Any market we look at, we need to understand who uses the product and why. It’s worth saying at the outset that derivatives contracts, in general, have four participants. Viewing the diagram below, you will see two participants on top labeled HEDGERS. These are your participants needing futures contracts to hedge their actual business risk. A scan to the bottom of the diagram will show you the speculator and arbitrageur. These participants are our leveraged players. They use the derivatives market for the leverage it offers and provides liquidity to the hedgers. Going forward you may want to look at the type of participants in a specific product you’re viewing to see if all four participants are in the market. Without all four participants actively trading the product, the contract is unlikely to provide significant liquidity and transparency.
Unleveraged players, a.k.a. “commercials” are corporations with market risk of crude or corn or any future contract. We differentiate between their risk and other types of market participants because these corporations are hedging their business risk to the end product they use or produce:
An end user of grains and sugar such as Kellogg & Co. doesn’t buy & store their corn, wheat & sugar all at once. Rather they make their purchases periodically over the course of the year. This way they don’t bear the risk of spoilage or the cost of storing the raw products. If the price of their commodity goes up, they will have to pay a higher price to make their product. Companies can choose to take this risk or they can choose to hedge it. Companies can hedge their price risk directly with the producers of the products or they can choose to hedge using futures. Futures, cleared through a central clearinghouse provides anonymity, price transparency and the mitigation of counterparty risk. The trade-off of using futures & central clearing is the company doesn’t get the exact product they use, delivered to the exact location they need. They take “basis risk”, which we’ll discuss in a moment.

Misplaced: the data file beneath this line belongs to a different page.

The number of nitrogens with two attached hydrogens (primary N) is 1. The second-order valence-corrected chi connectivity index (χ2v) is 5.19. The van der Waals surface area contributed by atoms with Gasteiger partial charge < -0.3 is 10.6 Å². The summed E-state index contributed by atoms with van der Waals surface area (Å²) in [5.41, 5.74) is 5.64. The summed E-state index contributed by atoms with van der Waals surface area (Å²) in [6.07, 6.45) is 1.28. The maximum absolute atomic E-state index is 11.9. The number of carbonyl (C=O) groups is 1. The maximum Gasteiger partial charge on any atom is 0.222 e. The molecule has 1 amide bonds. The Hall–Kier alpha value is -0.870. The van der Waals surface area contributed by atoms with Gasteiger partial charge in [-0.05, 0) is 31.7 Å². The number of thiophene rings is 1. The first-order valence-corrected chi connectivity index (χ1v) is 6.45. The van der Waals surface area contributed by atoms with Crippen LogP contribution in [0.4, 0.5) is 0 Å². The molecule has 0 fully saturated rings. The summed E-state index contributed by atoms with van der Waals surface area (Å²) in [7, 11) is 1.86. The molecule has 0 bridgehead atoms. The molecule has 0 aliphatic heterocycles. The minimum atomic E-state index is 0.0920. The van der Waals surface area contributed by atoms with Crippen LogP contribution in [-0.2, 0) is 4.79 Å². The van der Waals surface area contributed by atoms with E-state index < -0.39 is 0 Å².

End producers create a product or make a raw product usable. For example, refiners buy crude oil and refine it into gasoline & heating oil. Kellogg’s purchases grains from farm consortiums. The farmers are the End Producers of corn. End producers are at risk to the price going down. To hedge their market risk they could contract directly with the end user when it’s ready for sale, or they can use futures to hedge their price risk. The end producer, such as the farm consortium choosing to sell futures makes the same trade-off as the End User. By using a central clearinghouse, their advantages include anonymity, price transparency and the mitigation of counterparty risk. The trade-off is that the futures contract may not call for delivery of the exact product they create or delivered to the same location where they are located. The producer takes “basis risk”, which we’ll discuss in a moment.
“Leveraged players” in any derivative market describe those people who will borrow money to express their trade. Futures contracts are leveraged due to the low margin cost relative to the contract value. Recall our crude oil contract, with crude @ $50 per barrel = $50,000. Yet our initial margin is only $3190.
Margin levels can and will change as prices rise or the commodity becomes more volatile. Generally speaking, clearinghouses want initial margin to cover 3 times the average daily move. Or the average volatility of the most recent 3 days, whichever is higher.